“When I was growing up, I was quite frustrated that, being in South Africa, I was on the outside of the fashion world,” says Magugu, “but as I grew older, I started really appreciating everything around me.” Today, he explains, “cultural and geographic context is almost the pillar that supports my brand. I’m a storyteller—I use clothes as a way to share my own thoughts, my own histories, and my Sotho heritage—to preserve certain stories that run the risk of being forgotten. If it wasn’t for the opportunity to tell who I am and teach people about where I’m from, I really wouldn’t be enjoying what I’m doing.”
Piccioli’s experience was not dissimilar. “I grew up in a small place near Rome— not the centre of the world,” he says. “That’s probably why I’m still dreaming about fashion—because as a kid, I felt far from everything. Today, I want to be the kid that was dreaming; I want to maintain that idea of enchanted eyes.”Piccioli wanted to layer Magugu’s ensemble with his own Roman world, “to give value to this fabric by incorporating it into a cape—a symbol of the Italian Madonna, of Renaissance culture. The beauty of Rome,” he adds, “is about its layered feeling—Pasolini and Baroque angels together.” Twelve craftspeople from Valentino’s fabled couture atelier were tasked with transforming the blanket motif into a form of intarsia embroidery set into cashmere, a subtle but highly labour-intensive process.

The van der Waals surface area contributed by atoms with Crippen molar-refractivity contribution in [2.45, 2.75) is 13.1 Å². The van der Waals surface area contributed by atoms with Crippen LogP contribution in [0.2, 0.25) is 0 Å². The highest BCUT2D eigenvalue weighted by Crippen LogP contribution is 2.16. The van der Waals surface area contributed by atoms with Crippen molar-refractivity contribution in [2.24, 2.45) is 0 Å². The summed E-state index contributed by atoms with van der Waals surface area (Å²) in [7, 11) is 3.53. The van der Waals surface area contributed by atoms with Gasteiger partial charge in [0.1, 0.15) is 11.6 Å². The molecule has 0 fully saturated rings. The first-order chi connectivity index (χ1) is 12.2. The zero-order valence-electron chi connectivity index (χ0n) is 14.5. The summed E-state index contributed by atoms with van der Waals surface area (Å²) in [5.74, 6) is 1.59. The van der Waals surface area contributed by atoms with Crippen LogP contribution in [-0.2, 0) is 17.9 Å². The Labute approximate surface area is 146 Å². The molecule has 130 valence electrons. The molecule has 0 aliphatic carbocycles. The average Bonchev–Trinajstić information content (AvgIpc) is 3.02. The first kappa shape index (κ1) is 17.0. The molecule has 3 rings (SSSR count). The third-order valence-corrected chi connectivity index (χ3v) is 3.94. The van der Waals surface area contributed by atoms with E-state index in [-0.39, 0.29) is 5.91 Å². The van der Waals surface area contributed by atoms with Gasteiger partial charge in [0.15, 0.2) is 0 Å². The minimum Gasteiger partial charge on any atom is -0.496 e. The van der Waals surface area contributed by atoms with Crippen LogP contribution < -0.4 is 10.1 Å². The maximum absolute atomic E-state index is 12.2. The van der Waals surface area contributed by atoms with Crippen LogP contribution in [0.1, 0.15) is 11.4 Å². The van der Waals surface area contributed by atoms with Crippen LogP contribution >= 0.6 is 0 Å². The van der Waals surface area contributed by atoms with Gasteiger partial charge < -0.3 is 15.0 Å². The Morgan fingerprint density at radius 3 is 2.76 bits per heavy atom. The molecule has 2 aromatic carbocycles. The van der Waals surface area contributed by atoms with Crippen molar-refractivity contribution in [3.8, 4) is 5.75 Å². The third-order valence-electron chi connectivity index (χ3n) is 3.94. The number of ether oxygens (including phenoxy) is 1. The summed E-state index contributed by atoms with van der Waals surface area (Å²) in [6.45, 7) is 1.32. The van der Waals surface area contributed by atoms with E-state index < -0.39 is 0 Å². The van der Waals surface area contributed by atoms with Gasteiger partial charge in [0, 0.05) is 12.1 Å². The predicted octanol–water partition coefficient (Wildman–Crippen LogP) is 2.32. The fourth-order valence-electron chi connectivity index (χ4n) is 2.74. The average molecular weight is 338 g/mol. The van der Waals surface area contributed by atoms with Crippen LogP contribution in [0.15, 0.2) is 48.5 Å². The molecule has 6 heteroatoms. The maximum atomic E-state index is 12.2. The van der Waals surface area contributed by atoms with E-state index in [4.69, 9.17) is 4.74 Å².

“When I think of my culture, I think of it as quite regal,” Magugu told Piccioli at the final unveiling, “and you’ve managed to completely capture that.” Ultimately, Piccioli says, “this is a demonstration that fashion can connect the world. Thebe’s talking about his culture, I’m talking of my own—but actually, we share the same values, the same idea of fashion as self-expression.”